Skip to main content
Tulane Home Tulane Home

Inline CSS for Tulane News Articles

The Greening of McAlister

November 21, 2008 12:15 PM
 | 
New Wave staff newwave@tulane.edu
  

More green space, less pavement and a more sustainable uptown campus will be among the outcomes of a significant campus facelift that initially will convert a portion of McAlister Drive into a pedestrian way and ultimately will join the McAlister and Newcomb quads into a single green space. The project will take several years to complete, with the first phase beginning in May 2009.

mcalister green


McAlister Drive will be transformed into McAlister Place, a landscaped pedestrian way, scheduled for completion in October, 2009.


When completed, the Newcomb-McAlister Unified Green will serve as a site for intramural competitions as well as a setting for outdoor classes, receptions, concerts and large-scale events and more, says Collette Creppell, university architect.

“The Green will create inviting open air spaces to attract people to the heart of campus,” says Creppell. “Over the years, the campus has become more conducive to parking and underutilized as a gathering place. Our plan is to expand our outdoor community with green spaces that include seating areas and courtyards surrounding the Newcomb and McAlister quads.”

Conceptual development for the project began two years ago, with the initial round of concept approvals coming in late 2006 by the Campus Planning Executive Committee, the University Senate Committee on Physical Facilities and committees of the Board of Tulane. Creppell has presented the plans to various university constituents including operations, planning and design groups during the past six months.

A public presentation to the campus community is scheduled to take place on Dec. 5 at 3 p.m. in the Freeman Auditorium, which is located in the Woldenberg Art Center.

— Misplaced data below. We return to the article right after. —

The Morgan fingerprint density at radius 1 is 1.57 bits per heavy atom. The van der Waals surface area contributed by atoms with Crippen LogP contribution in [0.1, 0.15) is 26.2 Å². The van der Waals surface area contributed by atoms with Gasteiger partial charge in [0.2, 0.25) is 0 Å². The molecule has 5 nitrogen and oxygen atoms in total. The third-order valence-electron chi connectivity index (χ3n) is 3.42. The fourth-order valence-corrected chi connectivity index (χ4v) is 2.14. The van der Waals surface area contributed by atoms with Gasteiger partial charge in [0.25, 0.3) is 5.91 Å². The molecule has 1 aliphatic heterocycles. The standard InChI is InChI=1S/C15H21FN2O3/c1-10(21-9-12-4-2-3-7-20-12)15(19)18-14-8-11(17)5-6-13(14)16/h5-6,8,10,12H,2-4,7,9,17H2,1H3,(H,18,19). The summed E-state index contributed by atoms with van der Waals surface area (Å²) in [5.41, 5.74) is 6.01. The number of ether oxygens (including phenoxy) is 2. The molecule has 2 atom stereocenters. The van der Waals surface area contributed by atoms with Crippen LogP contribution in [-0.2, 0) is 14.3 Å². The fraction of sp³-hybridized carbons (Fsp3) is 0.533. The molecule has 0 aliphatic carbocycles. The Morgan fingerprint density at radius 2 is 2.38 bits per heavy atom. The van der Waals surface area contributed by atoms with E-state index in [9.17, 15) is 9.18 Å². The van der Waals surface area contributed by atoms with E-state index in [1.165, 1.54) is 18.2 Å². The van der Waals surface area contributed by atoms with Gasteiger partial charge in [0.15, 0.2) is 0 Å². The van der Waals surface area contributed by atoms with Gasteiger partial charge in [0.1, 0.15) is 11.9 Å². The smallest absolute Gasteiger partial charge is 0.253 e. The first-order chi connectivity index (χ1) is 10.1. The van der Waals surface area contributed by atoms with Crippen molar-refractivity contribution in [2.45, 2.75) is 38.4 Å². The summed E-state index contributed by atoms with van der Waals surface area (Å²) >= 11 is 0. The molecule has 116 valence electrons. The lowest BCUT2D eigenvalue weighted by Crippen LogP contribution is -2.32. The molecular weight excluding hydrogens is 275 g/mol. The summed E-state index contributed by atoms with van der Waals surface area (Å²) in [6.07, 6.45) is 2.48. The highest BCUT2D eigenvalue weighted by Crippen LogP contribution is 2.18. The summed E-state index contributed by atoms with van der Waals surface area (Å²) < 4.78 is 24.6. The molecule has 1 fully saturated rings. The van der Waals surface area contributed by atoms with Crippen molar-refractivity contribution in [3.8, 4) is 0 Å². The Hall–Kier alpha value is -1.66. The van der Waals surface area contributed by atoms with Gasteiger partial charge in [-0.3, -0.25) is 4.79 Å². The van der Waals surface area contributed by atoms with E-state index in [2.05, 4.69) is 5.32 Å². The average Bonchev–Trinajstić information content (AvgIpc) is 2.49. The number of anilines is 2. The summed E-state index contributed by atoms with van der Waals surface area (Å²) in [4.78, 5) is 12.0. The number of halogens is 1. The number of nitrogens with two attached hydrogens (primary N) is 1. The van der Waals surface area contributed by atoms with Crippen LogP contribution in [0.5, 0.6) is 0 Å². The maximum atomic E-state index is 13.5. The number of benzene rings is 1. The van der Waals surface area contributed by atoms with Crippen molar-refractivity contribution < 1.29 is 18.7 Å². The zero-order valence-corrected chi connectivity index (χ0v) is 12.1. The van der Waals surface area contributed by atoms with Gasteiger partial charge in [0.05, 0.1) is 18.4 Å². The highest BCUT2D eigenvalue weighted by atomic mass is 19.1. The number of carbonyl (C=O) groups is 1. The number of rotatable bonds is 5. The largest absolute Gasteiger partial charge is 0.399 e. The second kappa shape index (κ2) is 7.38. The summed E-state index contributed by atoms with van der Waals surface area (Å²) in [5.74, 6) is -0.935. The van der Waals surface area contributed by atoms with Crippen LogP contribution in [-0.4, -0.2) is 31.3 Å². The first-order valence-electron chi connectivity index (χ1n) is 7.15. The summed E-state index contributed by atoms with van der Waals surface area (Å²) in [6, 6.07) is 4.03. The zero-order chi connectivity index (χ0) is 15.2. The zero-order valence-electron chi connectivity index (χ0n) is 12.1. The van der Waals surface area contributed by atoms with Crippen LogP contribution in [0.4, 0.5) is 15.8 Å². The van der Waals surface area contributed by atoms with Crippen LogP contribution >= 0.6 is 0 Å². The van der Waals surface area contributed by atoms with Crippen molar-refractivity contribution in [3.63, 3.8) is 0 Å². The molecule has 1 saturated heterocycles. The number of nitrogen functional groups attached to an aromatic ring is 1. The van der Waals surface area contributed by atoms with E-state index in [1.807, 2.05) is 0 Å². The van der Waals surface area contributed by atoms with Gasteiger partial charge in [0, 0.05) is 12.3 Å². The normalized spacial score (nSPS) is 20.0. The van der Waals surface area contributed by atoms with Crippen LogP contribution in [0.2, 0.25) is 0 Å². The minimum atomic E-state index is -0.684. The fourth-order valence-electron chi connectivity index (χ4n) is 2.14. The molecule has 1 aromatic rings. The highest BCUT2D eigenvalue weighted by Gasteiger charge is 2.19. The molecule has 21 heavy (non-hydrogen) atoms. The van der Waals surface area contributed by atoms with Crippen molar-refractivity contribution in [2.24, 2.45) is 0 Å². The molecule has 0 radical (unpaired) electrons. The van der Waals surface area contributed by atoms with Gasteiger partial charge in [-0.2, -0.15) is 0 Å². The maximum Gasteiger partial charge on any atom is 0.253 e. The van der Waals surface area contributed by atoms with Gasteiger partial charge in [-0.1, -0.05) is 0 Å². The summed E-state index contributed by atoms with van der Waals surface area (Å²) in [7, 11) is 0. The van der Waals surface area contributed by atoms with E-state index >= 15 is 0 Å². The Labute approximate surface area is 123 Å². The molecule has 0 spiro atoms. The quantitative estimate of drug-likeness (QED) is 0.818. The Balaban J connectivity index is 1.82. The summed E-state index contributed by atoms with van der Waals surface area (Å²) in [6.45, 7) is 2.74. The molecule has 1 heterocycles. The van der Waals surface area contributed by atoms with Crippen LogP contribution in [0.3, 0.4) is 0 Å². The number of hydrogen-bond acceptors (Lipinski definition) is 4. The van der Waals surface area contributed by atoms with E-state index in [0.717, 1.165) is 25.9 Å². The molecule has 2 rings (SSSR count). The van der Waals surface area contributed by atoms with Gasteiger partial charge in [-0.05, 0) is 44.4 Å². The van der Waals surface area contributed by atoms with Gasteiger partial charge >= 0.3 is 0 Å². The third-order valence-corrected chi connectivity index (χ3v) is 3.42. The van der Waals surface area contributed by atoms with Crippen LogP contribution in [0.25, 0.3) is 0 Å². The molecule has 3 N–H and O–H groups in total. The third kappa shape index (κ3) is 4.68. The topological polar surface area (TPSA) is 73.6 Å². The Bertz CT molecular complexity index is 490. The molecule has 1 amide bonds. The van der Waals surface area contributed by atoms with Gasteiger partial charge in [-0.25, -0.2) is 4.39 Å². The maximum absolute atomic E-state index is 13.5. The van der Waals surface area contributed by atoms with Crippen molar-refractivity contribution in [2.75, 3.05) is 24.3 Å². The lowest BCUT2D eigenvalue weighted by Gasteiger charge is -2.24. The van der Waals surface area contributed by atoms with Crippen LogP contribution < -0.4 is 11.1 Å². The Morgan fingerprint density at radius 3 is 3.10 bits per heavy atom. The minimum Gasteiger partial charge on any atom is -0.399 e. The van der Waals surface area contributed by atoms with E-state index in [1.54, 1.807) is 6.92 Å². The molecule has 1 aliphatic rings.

mcalister green


Later phases will feature a terraced promontory near Newcomb Hall with courtyard and plaza entrances.


During the first-phase construction period from mid-May to October 2009, there will be no vehicle access or parking on McAlister Drive from Freret Street to Irby Residence Hall, says Creppell.

All reserved and handicapped spaces will be relocated, and a new shuttle route will transport riders throughout campus. Traffic on Drill Road will change direction and run from Newcomb Place to McAlister Place.

Liz Davey, program manager in the Office of Environmental Affairs, said, “These changes will make the campus much more walkable and bikeable, and the new shuttle system creates new connections to public transit.”

Upon completion of phase one, there will be limited vehicle access during restricted hours only, says Creppell. Parking will no longer be available on McAlister from Freret Street to the Irby Residence Hall.

Exceptions will be made for emergency and delivery vehicles, move-in day, and other specific uses.

In phase one, parking on Drill Road, on McAlister Drive past Irby, and on the Newcomb campus will not be affected.

According to Creppell, the 77 parking spaces displaced by the project can be accommodated by the 317-space Claiborne Avenue parking lot, located on the site formerly occupied by the Rosen House apartments.

Assisting in the project is a team of locally based professionals including transportation planner John Renne, landscape architects Mossop + Michaels and the firm of IMS Engineers. Also contributing to planning are lighting consultants LAM Partners from Cambridge, Mass., and landscape architect Shavaun Towers of New Haven, Conn.

For more information visit tulane.edu/oua.